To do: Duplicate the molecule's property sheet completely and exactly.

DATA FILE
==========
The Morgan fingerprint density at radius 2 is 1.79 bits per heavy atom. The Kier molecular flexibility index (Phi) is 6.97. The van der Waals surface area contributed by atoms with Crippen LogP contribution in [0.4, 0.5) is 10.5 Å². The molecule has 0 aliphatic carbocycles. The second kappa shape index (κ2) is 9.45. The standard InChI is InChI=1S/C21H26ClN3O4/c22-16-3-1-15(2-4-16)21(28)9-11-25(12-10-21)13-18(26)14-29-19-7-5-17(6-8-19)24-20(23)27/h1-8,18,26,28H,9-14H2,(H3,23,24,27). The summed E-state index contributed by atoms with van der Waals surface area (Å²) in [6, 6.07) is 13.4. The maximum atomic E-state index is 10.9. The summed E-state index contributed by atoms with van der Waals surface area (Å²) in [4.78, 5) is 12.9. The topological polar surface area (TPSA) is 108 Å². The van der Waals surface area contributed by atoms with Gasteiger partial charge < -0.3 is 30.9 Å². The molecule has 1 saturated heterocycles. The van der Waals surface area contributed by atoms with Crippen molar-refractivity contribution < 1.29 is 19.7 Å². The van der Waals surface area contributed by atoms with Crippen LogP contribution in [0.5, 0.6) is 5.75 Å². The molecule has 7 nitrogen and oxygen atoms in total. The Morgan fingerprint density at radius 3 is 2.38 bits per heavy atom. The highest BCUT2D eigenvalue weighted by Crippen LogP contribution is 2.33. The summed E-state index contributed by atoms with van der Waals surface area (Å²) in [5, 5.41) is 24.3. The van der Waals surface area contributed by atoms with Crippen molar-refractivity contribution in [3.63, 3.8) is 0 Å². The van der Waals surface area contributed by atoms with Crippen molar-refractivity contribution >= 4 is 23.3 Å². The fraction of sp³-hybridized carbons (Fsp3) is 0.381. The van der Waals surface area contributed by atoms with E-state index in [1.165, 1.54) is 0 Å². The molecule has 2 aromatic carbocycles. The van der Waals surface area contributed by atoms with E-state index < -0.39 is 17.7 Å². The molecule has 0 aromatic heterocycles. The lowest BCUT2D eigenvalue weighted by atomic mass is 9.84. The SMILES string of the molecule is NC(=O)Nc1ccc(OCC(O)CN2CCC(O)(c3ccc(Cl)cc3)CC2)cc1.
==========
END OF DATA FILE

The Morgan fingerprint density at radius 2 is 1.79 bits per heavy atom. The Kier molecular flexibility index (Phi) is 6.97. The van der Waals surface area contributed by atoms with Crippen LogP contribution in [0.4, 0.5) is 10.5 Å². The molecule has 0 aliphatic carbocycles. The second kappa shape index (κ2) is 9.45. The standard InChI is InChI=1S/C21H26ClN3O4/c22-16-3-1-15(2-4-16)21(28)9-11-25(12-10-21)13-18(26)14-29-19-7-5-17(6-8-19)24-20(23)27/h1-8,18,26,28H,9-14H2,(H3,23,24,27). The summed E-state index contributed by atoms with van der Waals surface area (Å²) in [6, 6.07) is 13.4. The maximum atomic E-state index is 10.9. The summed E-state index contributed by atoms with van der Waals surface area (Å²) in [4.78, 5) is 12.9. The topological polar surface area (TPSA) is 108 Å². The van der Waals surface area contributed by atoms with Gasteiger partial charge < -0.3 is 30.9 Å². The molecule has 1 saturated heterocycles. The van der Waals surface area contributed by atoms with Crippen molar-refractivity contribution < 1.29 is 19.7 Å². The van der Waals surface area contributed by atoms with Crippen LogP contribution in [0.5, 0.6) is 5.75 Å². The molecule has 7 nitrogen and oxygen atoms in total. The Morgan fingerprint density at radius 3 is 2.38 bits per heavy atom. The highest BCUT2D eigenvalue weighted by Crippen LogP contribution is 2.33. The summed E-state index contributed by atoms with van der Waals surface area (Å²) in [5, 5.41) is 24.3. The van der Waals surface area contributed by atoms with Crippen molar-refractivity contribution in [3.63, 3.8) is 0 Å². The van der Waals surface area contributed by atoms with Crippen molar-refractivity contribution >= 4 is 23.3 Å². The fraction of sp³-hybridized carbons (Fsp3) is 0.381. The van der Waals surface area contributed by atoms with E-state index in [1.165, 1.54) is 0 Å². The molecule has 2 aromatic carbocycles. The van der Waals surface area contributed by atoms with E-state index < -0.39 is 17.7 Å². The molecule has 0 aromatic heterocycles. The lowest BCUT2D eigenvalue weighted by atomic mass is 9.84. The SMILES string of the molecule is NC(=O)Nc1ccc(OCC(O)CN2CCC(O)(c3ccc(Cl)cc3)CC2)cc1.